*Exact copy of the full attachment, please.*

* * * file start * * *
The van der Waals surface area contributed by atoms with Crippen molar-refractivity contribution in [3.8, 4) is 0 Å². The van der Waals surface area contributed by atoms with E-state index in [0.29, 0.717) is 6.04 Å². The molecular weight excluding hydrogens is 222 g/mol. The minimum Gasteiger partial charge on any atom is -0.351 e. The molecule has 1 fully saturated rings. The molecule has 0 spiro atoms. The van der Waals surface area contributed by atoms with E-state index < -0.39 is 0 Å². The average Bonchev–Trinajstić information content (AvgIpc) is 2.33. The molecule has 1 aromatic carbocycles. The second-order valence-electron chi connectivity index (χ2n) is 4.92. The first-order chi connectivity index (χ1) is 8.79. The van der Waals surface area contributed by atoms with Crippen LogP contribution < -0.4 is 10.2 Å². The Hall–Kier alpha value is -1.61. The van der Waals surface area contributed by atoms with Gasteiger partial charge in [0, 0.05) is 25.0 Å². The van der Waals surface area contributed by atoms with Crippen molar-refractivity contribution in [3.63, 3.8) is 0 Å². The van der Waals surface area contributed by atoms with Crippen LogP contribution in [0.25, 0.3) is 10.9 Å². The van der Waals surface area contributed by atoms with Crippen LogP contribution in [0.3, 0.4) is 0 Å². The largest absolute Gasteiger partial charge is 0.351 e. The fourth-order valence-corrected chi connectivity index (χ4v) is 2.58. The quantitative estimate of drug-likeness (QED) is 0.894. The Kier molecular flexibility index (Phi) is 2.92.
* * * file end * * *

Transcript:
The van der Waals surface area contributed by atoms with Crippen molar-refractivity contribution in [3.8, 4) is 0 Å². The van der Waals surface area contributed by atoms with E-state index in [0.29, 0.717) is 6.04 Å². The molecular weight excluding hydrogens is 222 g/mol. The minimum Gasteiger partial charge on any atom is -0.351 e. The molecule has 1 fully saturated rings. The molecule has 0 spiro atoms. The van der Waals surface area contributed by atoms with E-state index < -0.39 is 0 Å². The average Bonchev–Trinajstić information content (AvgIpc) is 2.33. The molecule has 1 aromatic carbocycles. The second-order valence-electron chi connectivity index (χ2n) is 4.92. The first-order chi connectivity index (χ1) is 8.79. The van der Waals surface area contributed by atoms with Crippen LogP contribution < -0.4 is 10.2 Å². The Hall–Kier alpha value is -1.61. The van der Waals surface area contributed by atoms with Gasteiger partial charge in [0, 0.05) is 25.0 Å². The van der Waals surface area contributed by atoms with Crippen molar-refractivity contribution in [3.63, 3.8) is 0 Å². The van der Waals surface area contributed by atoms with Crippen LogP contribution in [0.25, 0.3) is 10.9 Å². The van der Waals surface area contributed by atoms with Crippen LogP contribution in [0.3, 0.4) is 0 Å². The largest absolute Gasteiger partial charge is 0.351 e. The fourth-order valence-corrected chi connectivity index (χ4v) is 2.58. The quantitative estimate of drug-likeness (QED) is 0.894. The Kier molecular flexibility index (Phi) is 2.92.